Global Payout, Inc. Convertible Promissory Notes

December 11, 2018.   The California Department of Corporations issued a Desist and Refrain (“D&R”) Order against San Diego, California based Global Payout, Inc.

According to the D&R, Global Payout issued “Convertible Promissory Notes” to investors. The “Convertible Promissory Notes” indicated that interest would accrue at 15% per year with no interest being paid during the first year and accumulated interest paid after that as a stock dividend. Additionally, the lender could convert the outstanding stock at the price of two cents a share if the price of the common stock averaged 12 cents ($0.12) a share for the previous fifteen trading days. Convertible Promissory Notes” were sold to fifty-four investors without any effort to determine if those investors were properly accredited and suitable to invest in an unregistered security. These “Convertible Promissory Notes” were securities, offered or sold in this state. The Department of Business Oversight has not issued a permit or other form of qualification authorizing any person to offer and sell these securities in this state.

See, http://www.dbo.ca.gov/ENF/pdf/2018/Global-Payout-12-11-18.pdf



Kyle Patrick Harrington (CRD #2282328) San Diego, California

December 31, 2018 – An OHO decision became final in which Harrington was barred from association with any FINRA member in all capacities, ordered to pay $105,000, plus interest, in restitution to his member firm and ordered to pay disgorgement in the amount of $190,974.64, plus interest, to FINRA. The sanctions were based on the findings that Harrington converted customer funds, intentionally causing the customer to wire $19,874.64 of her funds into his account. The findings stated that Harrington took the funds for his own use, without the customer’s authorization, and never returned them. The findings also stated that Harrington attempted to obstruct FINRA’s investigation into his conversion by contacting the customer and asking her to sign a false document stating that she had stayed at his vacation rental property. The findings also included that Harrington engaged in private securities transactions, for which he was compensated, without giving prior notice to or receiving prior written approval from his firm and without the firm’s supervision. FINRA found that Harrington made misstatements and provided false documents to his firm in connection with its investigation into whether he had engaged in outside business activities. Harrington intentionally misrepresented the nature of payments he received and deposited into his bank accounts as rental income and a payment from his former broker dealer. In fact, the payments were for the purchase of stock in Harrington’s outside business. Harrington knowingly caused falsified rental contracts to be sent to his firm in order to conceal the true purpose of the funds he had received. FINRA also found that Harrington provided false and misleading documents and information to FINRA in connection with its investigation of the private securities transactions and the conversion. Harrington produced a bank statement to FINRA that his sales assistant, under his direction, altered to remove a customer’s name as the originator of a wire transfer. Harrington also submitted a written response to FINRA that falsely represented that he was entitled to the funds he directed the customer to wire to him, claiming it was payment for investment advisory fees rendered to the customer. Harrington also falsely testified that the purported rental agreements with another customer were authentic and represented legitimate rental transactions. See, FINRA Case #2015047303901.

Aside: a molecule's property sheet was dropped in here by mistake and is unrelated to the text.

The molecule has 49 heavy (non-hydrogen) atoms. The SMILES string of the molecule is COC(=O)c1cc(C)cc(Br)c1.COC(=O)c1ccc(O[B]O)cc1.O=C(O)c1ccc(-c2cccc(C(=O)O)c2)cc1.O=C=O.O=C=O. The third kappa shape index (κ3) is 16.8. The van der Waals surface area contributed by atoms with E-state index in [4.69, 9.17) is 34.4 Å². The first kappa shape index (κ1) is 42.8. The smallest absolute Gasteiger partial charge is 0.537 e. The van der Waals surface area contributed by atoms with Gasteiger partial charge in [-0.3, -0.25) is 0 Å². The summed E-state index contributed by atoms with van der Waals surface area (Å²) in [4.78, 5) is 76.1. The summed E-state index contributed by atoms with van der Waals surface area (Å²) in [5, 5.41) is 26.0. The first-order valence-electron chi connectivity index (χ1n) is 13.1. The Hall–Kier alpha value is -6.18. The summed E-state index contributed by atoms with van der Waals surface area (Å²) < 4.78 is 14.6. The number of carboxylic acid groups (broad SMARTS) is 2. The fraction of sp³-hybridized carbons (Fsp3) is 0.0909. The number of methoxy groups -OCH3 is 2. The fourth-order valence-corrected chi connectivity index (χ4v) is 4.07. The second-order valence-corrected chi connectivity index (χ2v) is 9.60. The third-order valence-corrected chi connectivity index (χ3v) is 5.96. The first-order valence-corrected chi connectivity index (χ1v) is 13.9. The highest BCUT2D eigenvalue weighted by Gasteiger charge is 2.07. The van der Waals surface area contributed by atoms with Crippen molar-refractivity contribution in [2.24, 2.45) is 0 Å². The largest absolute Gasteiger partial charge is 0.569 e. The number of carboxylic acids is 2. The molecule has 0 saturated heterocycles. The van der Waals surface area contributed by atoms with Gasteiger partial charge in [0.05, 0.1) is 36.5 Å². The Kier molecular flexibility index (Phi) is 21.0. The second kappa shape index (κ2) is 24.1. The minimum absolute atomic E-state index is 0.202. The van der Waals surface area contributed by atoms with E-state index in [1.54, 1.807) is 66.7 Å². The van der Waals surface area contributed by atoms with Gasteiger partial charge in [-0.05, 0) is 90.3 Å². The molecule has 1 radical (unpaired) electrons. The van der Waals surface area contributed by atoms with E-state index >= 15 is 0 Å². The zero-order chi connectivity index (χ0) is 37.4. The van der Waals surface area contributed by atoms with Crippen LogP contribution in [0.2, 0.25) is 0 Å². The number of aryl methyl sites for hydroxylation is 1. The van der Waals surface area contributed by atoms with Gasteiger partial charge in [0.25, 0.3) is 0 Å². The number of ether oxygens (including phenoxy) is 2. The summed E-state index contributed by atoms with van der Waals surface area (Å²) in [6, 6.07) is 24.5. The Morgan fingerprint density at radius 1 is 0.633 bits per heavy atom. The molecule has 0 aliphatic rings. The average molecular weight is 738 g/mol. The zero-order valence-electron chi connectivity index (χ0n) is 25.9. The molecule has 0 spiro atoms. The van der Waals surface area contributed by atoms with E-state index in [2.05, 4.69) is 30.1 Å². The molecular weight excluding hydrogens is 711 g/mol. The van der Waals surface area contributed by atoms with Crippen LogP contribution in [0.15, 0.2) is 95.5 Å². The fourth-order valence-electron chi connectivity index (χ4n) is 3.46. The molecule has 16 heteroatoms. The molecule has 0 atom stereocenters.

VelocityShares Daily Inverse VIX Short-Term ETN (NASDAQ: XIV)

After recently closing down 93 percent and shedding approximately $3 billion in value, the VIX ETN underwritten by Credit Suisse, was effectively killed.   Exercising their right to accelerate all of the outstanding ETNs, GS announced that the last day of trading for the VIX ETN will be February 20.

ETN’s like VIX are high risk are only suitable for sophisticated investors who are capable of losing their entire investment.    If you invested in VIX based upon the advice of a broker or investment advisor and you believe such may have been inappropriate for your investment needs or sold to you in a misleading way you may have the right to recover your investment losses.

The law firm of Richard A. Nervig, P.C. represents individual investors who have suffered financial losses as a result of investment fraud or misconduct, Ponzi schemes, unsuitable investment recommendations, or abusive securities sales practices.


If you have investment losses in VIX or any other investment in excess of $100,000 please call my office at (800) 837-0441 for a free consultation.

Woodbridge Group of Companies, L.L.C.